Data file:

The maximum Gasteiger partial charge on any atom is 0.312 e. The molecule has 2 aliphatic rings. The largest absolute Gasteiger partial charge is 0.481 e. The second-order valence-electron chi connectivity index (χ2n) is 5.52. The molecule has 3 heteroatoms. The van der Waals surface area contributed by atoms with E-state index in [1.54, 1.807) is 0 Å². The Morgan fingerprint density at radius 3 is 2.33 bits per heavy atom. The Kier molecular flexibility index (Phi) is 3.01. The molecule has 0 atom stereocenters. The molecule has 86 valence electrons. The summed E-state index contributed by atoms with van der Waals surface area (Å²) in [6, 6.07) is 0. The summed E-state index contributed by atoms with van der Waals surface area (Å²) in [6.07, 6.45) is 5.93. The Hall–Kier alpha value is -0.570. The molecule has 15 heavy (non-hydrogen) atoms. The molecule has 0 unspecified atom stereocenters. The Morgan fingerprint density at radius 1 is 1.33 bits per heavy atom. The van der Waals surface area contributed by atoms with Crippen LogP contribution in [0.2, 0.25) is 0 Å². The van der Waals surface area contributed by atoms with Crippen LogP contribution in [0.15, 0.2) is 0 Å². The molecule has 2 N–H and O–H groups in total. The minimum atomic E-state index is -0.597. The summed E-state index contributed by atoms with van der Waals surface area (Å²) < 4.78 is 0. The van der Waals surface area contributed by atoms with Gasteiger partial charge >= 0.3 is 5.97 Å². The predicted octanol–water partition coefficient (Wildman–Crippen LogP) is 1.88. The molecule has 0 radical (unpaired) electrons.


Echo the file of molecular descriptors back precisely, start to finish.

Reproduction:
The maximum Gasteiger partial charge on any atom is 0.312 e. The molecule has 2 aliphatic rings. The largest absolute Gasteiger partial charge is 0.481 e. The second-order valence-electron chi connectivity index (χ2n) is 5.52. The molecule has 3 heteroatoms. The van der Waals surface area contributed by atoms with E-state index in [1.54, 1.807) is 0 Å². The Morgan fingerprint density at radius 3 is 2.33 bits per heavy atom. The Kier molecular flexibility index (Phi) is 3.01. The molecule has 0 atom stereocenters. The molecule has 86 valence electrons. The summed E-state index contributed by atoms with van der Waals surface area (Å²) in [6, 6.07) is 0. The summed E-state index contributed by atoms with van der Waals surface area (Å²) in [6.07, 6.45) is 5.93. The Hall–Kier alpha value is -0.570. The molecule has 15 heavy (non-hydrogen) atoms. The molecule has 0 unspecified atom stereocenters. The Morgan fingerprint density at radius 1 is 1.33 bits per heavy atom. The van der Waals surface area contributed by atoms with Crippen LogP contribution in [0.2, 0.25) is 0 Å². The van der Waals surface area contributed by atoms with Crippen LogP contribution in [0.15, 0.2) is 0 Å². The molecule has 2 N–H and O–H groups in total. The minimum atomic E-state index is -0.597. The summed E-state index contributed by atoms with van der Waals surface area (Å²) < 4.78 is 0. The van der Waals surface area contributed by atoms with Gasteiger partial charge >= 0.3 is 5.97 Å². The predicted octanol–water partition coefficient (Wildman–Crippen LogP) is 1.88. The molecule has 0 radical (unpaired) electrons.